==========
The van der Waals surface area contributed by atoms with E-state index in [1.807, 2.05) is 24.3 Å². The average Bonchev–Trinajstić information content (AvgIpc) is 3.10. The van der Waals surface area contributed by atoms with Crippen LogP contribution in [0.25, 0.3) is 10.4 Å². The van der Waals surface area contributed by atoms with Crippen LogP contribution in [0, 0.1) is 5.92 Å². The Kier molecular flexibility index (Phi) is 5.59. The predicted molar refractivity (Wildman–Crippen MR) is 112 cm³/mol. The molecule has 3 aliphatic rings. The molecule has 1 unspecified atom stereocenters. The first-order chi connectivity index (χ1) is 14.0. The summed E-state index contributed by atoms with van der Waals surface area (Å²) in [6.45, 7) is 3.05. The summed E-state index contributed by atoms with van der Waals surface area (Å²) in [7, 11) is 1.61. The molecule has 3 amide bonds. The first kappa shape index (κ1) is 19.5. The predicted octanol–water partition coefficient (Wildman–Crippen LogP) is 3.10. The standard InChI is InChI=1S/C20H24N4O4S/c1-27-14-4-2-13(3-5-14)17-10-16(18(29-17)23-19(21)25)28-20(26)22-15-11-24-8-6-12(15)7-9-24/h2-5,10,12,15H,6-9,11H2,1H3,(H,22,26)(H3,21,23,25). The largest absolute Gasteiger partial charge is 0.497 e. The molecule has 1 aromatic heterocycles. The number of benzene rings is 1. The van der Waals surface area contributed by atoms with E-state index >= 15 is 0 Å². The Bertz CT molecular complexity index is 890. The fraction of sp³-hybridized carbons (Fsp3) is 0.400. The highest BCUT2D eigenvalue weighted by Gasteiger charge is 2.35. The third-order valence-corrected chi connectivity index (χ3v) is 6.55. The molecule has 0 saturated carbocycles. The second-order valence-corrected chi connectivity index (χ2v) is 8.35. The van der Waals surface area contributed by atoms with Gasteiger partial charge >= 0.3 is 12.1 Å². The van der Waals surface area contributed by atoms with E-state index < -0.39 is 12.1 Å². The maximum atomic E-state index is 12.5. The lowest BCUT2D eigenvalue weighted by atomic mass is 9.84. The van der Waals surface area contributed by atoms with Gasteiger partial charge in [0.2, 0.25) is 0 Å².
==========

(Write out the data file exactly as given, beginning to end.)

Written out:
The van der Waals surface area contributed by atoms with E-state index in [1.807, 2.05) is 24.3 Å². The average Bonchev–Trinajstić information content (AvgIpc) is 3.10. The van der Waals surface area contributed by atoms with Crippen LogP contribution in [0.25, 0.3) is 10.4 Å². The van der Waals surface area contributed by atoms with Crippen LogP contribution in [0, 0.1) is 5.92 Å². The Kier molecular flexibility index (Phi) is 5.59. The predicted molar refractivity (Wildman–Crippen MR) is 112 cm³/mol. The molecule has 3 aliphatic rings. The molecule has 1 unspecified atom stereocenters. The first-order chi connectivity index (χ1) is 14.0. The summed E-state index contributed by atoms with van der Waals surface area (Å²) in [6.45, 7) is 3.05. The summed E-state index contributed by atoms with van der Waals surface area (Å²) in [7, 11) is 1.61. The molecule has 3 amide bonds. The first kappa shape index (κ1) is 19.5. The predicted octanol–water partition coefficient (Wildman–Crippen LogP) is 3.10. The standard InChI is InChI=1S/C20H24N4O4S/c1-27-14-4-2-13(3-5-14)17-10-16(18(29-17)23-19(21)25)28-20(26)22-15-11-24-8-6-12(15)7-9-24/h2-5,10,12,15H,6-9,11H2,1H3,(H,22,26)(H3,21,23,25). The largest absolute Gasteiger partial charge is 0.497 e. The molecule has 1 aromatic heterocycles. The number of benzene rings is 1. The van der Waals surface area contributed by atoms with E-state index >= 15 is 0 Å². The Bertz CT molecular complexity index is 890. The fraction of sp³-hybridized carbons (Fsp3) is 0.400. The highest BCUT2D eigenvalue weighted by Gasteiger charge is 2.35. The third-order valence-corrected chi connectivity index (χ3v) is 6.55. The molecule has 0 saturated carbocycles. The second-order valence-corrected chi connectivity index (χ2v) is 8.35. The van der Waals surface area contributed by atoms with Gasteiger partial charge >= 0.3 is 12.1 Å². The van der Waals surface area contributed by atoms with E-state index < -0.39 is 12.1 Å². The maximum atomic E-state index is 12.5. The lowest BCUT2D eigenvalue weighted by atomic mass is 9.84. The van der Waals surface area contributed by atoms with Gasteiger partial charge in [0.2, 0.25) is 0 Å².